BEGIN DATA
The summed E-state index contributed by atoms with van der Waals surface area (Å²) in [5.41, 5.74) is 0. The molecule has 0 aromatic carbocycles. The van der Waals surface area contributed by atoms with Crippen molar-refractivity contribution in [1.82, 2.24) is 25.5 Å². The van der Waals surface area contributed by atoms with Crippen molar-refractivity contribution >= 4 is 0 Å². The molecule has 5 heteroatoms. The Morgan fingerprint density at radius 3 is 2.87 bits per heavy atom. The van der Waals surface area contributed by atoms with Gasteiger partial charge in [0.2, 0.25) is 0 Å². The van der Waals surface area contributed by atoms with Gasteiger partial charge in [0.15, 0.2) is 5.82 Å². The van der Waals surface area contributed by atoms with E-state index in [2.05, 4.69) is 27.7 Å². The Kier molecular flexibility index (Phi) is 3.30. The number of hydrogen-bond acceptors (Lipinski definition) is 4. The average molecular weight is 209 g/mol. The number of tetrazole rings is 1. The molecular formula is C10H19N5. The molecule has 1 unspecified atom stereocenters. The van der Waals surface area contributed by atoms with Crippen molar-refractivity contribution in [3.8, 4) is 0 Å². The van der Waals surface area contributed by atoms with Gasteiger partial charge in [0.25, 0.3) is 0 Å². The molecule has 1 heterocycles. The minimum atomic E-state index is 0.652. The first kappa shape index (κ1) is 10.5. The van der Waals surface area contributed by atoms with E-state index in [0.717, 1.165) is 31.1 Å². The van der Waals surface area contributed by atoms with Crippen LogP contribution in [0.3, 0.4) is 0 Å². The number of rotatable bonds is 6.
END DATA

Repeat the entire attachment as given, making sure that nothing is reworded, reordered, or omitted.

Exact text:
The summed E-state index contributed by atoms with van der Waals surface area (Å²) in [5.41, 5.74) is 0. The molecule has 0 aromatic carbocycles. The van der Waals surface area contributed by atoms with Crippen molar-refractivity contribution in [1.82, 2.24) is 25.5 Å². The van der Waals surface area contributed by atoms with Crippen molar-refractivity contribution >= 4 is 0 Å². The molecule has 5 heteroatoms. The Morgan fingerprint density at radius 3 is 2.87 bits per heavy atom. The van der Waals surface area contributed by atoms with Gasteiger partial charge in [0.2, 0.25) is 0 Å². The van der Waals surface area contributed by atoms with Gasteiger partial charge in [0.15, 0.2) is 5.82 Å². The van der Waals surface area contributed by atoms with E-state index in [2.05, 4.69) is 27.7 Å². The Kier molecular flexibility index (Phi) is 3.30. The number of hydrogen-bond acceptors (Lipinski definition) is 4. The average molecular weight is 209 g/mol. The number of tetrazole rings is 1. The molecular formula is C10H19N5. The molecule has 1 unspecified atom stereocenters. The van der Waals surface area contributed by atoms with Crippen molar-refractivity contribution in [3.8, 4) is 0 Å². The van der Waals surface area contributed by atoms with Gasteiger partial charge in [0.25, 0.3) is 0 Å². The molecule has 1 heterocycles. The minimum atomic E-state index is 0.652. The first kappa shape index (κ1) is 10.5. The van der Waals surface area contributed by atoms with E-state index in [0.717, 1.165) is 31.1 Å². The van der Waals surface area contributed by atoms with Crippen LogP contribution in [0.3, 0.4) is 0 Å². The number of rotatable bonds is 6.